New judicial year

September 15,2019

The ceremony marking the new judicial year in September provides an opportunity to flag the achievements, regrets and aspirations of the Supreme Court.

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Chief Justice of Pakistan Justice Asif Saeed Khan Khosa presiding over the opening ceremony of New Judicial Year 2019-2020 at Supreme Court of Pakistan. INP

The ceremony marking the new judicial year in September provides an opportunity to flag the achievements, regrets and aspirations of the Supreme Court.

The speech given by Chief Justice Khosa has made headlines – and rightly so. Parts of it that highlight the truncated state of our fundamental rights and liberties are pure gold. He has been able to articulate what many of his fellow citizens feel but are unable to say. Not because they don’t want to speak the truth that matters, but because they can’t.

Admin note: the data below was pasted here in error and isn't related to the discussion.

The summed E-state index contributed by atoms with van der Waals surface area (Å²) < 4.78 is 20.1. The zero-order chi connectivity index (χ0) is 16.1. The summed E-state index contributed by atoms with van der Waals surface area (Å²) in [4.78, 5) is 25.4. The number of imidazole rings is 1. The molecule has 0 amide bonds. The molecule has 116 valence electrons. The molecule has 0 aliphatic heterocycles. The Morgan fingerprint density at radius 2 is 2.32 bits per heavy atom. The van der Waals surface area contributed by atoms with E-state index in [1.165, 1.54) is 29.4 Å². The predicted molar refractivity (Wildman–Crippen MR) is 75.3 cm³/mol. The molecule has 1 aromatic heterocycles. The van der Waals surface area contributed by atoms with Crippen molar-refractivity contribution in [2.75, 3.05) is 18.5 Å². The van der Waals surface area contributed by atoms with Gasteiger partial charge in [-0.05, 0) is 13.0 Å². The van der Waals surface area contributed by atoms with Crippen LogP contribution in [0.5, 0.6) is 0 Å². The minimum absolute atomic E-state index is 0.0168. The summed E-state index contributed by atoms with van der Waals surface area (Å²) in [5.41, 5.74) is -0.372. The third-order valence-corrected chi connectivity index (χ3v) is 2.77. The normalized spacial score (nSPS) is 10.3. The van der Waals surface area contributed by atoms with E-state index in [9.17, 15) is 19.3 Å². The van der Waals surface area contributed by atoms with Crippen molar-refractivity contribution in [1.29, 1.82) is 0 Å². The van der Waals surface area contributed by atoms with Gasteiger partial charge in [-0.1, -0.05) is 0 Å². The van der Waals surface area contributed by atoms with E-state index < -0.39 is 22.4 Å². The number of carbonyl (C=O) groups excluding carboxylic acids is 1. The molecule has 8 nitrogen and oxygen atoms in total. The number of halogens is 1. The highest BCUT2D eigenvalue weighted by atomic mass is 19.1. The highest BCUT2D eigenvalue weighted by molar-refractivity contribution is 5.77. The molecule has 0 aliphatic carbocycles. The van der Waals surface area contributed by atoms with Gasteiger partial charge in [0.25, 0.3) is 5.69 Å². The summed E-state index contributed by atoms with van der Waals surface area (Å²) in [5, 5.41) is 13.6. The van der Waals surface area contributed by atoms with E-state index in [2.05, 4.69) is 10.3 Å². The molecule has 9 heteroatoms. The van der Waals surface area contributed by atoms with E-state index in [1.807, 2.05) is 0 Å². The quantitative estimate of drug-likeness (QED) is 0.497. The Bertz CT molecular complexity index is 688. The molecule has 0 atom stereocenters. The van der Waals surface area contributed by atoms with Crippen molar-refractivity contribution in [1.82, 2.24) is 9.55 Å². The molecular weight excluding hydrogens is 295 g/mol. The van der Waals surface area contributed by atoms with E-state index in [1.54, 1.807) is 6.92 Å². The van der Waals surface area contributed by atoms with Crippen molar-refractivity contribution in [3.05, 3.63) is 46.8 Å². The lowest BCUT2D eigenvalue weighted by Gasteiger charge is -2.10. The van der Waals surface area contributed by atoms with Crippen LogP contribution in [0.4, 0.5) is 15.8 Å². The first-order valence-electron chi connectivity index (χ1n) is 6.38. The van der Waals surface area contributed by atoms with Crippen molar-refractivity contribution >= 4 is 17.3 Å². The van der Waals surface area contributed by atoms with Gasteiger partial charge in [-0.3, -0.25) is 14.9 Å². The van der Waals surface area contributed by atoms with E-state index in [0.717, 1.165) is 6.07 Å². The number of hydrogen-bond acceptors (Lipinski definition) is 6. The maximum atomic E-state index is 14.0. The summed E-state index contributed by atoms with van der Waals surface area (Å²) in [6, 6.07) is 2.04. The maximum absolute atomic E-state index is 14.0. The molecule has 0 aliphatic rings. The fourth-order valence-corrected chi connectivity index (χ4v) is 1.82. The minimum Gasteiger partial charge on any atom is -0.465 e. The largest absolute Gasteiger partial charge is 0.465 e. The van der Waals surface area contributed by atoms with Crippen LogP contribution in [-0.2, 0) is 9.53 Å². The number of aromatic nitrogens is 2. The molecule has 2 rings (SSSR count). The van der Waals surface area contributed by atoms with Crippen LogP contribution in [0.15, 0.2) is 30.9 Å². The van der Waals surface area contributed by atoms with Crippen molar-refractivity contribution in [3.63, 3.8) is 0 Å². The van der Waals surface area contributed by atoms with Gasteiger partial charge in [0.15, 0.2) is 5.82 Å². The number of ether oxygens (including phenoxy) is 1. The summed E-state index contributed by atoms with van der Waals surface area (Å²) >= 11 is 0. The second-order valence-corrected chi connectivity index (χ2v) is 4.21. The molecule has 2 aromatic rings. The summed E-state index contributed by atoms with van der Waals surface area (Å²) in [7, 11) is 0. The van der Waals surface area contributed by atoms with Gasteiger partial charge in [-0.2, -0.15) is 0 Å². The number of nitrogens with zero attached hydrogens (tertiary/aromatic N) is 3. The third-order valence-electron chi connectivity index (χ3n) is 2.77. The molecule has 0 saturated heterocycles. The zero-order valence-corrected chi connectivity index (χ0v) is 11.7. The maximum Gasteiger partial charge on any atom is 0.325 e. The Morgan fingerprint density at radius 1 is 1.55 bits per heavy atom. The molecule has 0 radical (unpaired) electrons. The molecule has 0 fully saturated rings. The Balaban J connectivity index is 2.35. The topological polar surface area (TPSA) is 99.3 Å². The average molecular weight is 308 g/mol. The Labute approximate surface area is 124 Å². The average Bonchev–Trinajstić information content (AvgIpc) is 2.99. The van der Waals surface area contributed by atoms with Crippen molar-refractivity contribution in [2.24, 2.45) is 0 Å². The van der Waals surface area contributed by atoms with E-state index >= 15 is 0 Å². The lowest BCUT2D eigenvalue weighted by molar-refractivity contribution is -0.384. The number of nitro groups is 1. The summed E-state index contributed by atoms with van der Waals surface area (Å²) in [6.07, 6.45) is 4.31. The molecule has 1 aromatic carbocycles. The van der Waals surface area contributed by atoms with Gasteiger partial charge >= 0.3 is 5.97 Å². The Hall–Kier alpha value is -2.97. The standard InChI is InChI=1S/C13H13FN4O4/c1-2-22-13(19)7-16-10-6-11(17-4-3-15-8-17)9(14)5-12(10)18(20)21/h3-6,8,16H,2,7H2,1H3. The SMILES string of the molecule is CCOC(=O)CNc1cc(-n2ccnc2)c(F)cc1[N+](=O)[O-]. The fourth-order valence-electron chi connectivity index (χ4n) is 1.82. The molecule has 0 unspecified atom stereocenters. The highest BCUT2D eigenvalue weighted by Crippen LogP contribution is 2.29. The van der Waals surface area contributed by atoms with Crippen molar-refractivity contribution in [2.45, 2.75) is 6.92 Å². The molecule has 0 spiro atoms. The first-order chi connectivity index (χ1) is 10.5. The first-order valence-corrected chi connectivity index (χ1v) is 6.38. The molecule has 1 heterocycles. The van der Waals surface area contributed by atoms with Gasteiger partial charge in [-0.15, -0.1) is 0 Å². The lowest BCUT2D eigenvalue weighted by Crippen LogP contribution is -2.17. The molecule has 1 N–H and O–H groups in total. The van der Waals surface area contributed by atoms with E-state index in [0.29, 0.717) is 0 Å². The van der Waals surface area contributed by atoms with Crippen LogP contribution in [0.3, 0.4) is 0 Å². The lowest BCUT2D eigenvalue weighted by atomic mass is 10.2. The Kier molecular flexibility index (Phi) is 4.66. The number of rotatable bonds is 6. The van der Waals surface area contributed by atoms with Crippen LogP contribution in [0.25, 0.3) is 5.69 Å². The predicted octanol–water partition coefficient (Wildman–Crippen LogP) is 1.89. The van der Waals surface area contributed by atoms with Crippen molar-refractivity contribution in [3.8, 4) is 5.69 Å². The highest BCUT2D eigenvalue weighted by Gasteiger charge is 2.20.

But there are also questions that come to mind, and dampen the spirit. One, are the views expressed and policy choices emphasized by Justice Khosa those of the incumbent CJP or those of the SC? Two, are speeches the most potent instrument reflecting the judiciary’s mindset or does the jurisprudence produced by the SC also reflect and address concerns raised by the CJP? The third question relates to the state of fundamental rights.

The first question is relevant because chief justices are appointed on a seniority basis and the tenure doesn’t last more than a couple of years (given how long it takes to rise up in the hierarchy). Former CJP Saqib Nisar delivered the last new judicial year speech at a time when he was raiding hospitals and bending everyone’s ear over the Dam Fund; and for a while it almost seemed like Pakistan was being run from Court No 1. What CJP Khosa calls ‘active judicialism’ thus stands out in contrast to the populist activism unleashed by CJP Nisar, his predecessor.